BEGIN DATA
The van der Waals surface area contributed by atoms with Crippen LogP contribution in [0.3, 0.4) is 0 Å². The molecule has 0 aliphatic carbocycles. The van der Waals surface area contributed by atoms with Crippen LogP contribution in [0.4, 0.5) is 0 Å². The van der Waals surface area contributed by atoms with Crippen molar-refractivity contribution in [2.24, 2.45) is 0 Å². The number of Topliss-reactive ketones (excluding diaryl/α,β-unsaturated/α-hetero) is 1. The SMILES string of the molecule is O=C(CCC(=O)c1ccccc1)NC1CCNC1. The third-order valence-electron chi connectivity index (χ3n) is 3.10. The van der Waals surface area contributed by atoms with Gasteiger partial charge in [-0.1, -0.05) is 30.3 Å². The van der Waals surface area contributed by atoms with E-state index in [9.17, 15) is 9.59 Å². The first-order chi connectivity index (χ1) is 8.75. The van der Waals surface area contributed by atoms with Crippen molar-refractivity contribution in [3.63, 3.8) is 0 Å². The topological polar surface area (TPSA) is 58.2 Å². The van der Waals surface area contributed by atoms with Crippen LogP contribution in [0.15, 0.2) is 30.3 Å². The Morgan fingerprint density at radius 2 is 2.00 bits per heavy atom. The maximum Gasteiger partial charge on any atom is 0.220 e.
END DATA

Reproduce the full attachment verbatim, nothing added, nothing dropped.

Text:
The van der Waals surface area contributed by atoms with Crippen LogP contribution in [0.3, 0.4) is 0 Å². The molecule has 0 aliphatic carbocycles. The van der Waals surface area contributed by atoms with Crippen LogP contribution in [0.4, 0.5) is 0 Å². The van der Waals surface area contributed by atoms with Crippen molar-refractivity contribution in [2.24, 2.45) is 0 Å². The number of Topliss-reactive ketones (excluding diaryl/α,β-unsaturated/α-hetero) is 1. The SMILES string of the molecule is O=C(CCC(=O)c1ccccc1)NC1CCNC1. The third-order valence-electron chi connectivity index (χ3n) is 3.10. The van der Waals surface area contributed by atoms with Gasteiger partial charge in [-0.1, -0.05) is 30.3 Å². The van der Waals surface area contributed by atoms with E-state index in [9.17, 15) is 9.59 Å². The first-order chi connectivity index (χ1) is 8.75. The van der Waals surface area contributed by atoms with Crippen molar-refractivity contribution in [3.63, 3.8) is 0 Å². The topological polar surface area (TPSA) is 58.2 Å². The van der Waals surface area contributed by atoms with Crippen LogP contribution in [0.15, 0.2) is 30.3 Å². The Morgan fingerprint density at radius 2 is 2.00 bits per heavy atom. The maximum Gasteiger partial charge on any atom is 0.220 e.